Before the Reformation there was another very strange custom associated with this day; namely, the election of a boy bishop, who was dressed in episcopal robes, with a mitre on his head, and who actually was allowed to preach in the church. This was done regularly at many of our cathedrals and collegiate churches, and we find records of the custom amongst the archives of Salisbury and many other places; even the service which they used is in existence. The youthful bishop was elected by the choir-boys, and exercised his functions until Holy Innocents’ Day. On that day in great state he entered the cathedral surrounded by the other boys, who played the part of prebendaries, and attended by the dean and canons, who on this occasion yielded up their dignity to the youthful prelate and his followers. The collect for Holy Innocents’ Day in our Prayer-book formed part of the service. It was a strange ceremony, not unmixed with irreverence, and happily has long been discontinued, being forbidden by Royal proclamation in 1542, and finally abolished by Elizabeth.
In the archives of the ancient town of Bristol there is a book of directions for the Mayor and his brethren, and on St. Nicholas’ Day they are ordered to go to the Church of St. Nicholas and join in the festival of the boy bishop, to hear his sermon and receive his blessing. Then they dined together, and waited for the young bishop to come to them, playing the meanwhile at dice, the town clerk being ordered to find the dice, and to receive a penny for every raffle. The bishop was regaled with bread and wine, and preached again to the Mayor and corporation in the evening. I am informed that a curious memorial of this custom existed until recent years in one village at least. An old lady recollected that when she was a child she was allowed to play with her companions in church on St. Nicholas’ Day.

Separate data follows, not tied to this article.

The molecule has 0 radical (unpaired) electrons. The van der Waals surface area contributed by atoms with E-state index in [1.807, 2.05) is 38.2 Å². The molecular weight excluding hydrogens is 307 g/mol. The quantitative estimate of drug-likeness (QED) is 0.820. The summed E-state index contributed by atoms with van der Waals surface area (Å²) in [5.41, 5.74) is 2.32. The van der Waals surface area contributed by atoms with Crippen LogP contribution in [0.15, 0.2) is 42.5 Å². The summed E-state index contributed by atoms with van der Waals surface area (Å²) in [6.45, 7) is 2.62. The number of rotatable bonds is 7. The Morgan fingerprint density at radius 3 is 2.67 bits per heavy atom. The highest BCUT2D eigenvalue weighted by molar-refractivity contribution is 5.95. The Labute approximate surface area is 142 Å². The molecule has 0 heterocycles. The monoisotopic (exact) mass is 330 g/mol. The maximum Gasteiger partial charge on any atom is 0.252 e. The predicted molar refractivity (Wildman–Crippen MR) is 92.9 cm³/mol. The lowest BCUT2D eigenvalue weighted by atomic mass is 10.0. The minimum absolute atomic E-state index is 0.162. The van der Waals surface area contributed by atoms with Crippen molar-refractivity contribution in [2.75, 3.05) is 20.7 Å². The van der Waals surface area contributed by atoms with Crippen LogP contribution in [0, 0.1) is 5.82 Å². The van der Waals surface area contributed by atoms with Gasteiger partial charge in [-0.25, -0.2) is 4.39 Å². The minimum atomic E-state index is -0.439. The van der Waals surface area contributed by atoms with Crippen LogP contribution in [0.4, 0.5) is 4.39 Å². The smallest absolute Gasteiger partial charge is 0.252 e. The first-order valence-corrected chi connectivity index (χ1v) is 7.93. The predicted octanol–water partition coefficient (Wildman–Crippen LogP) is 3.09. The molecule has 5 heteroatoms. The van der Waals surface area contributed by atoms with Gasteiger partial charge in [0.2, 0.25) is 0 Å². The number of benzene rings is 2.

But Christmas is approaching, and we must hasten to describe that bright and happy festival. The holiday began on Christmas Eve, and perhaps you have wondered why we hang up mistletoe, and decorate our churches and houses with holly, why our ancestors brought in the Yule-log, and performed many other customs which do not seem to be very closely connected with the celebration of the birthday of our Lord. But we must remember that our forefathers were originally heathen, and at this period of the year they practised several strange customs connected with their Druidical worship, and held great feasts in honour of their gods. When Christian missionaries converted these heathen, they strove to put down some of the old idolatrous practices; but their efforts were in vain, for the people were warmly attached to these old rights and usages. So a compromise was effected: the old Pagan customs were shorn of their idolatry and transferred to our Christian festivals. Cutting the mistletoe was distinctly a rite practised by the Druids, who cut the sacred plant with a golden knife,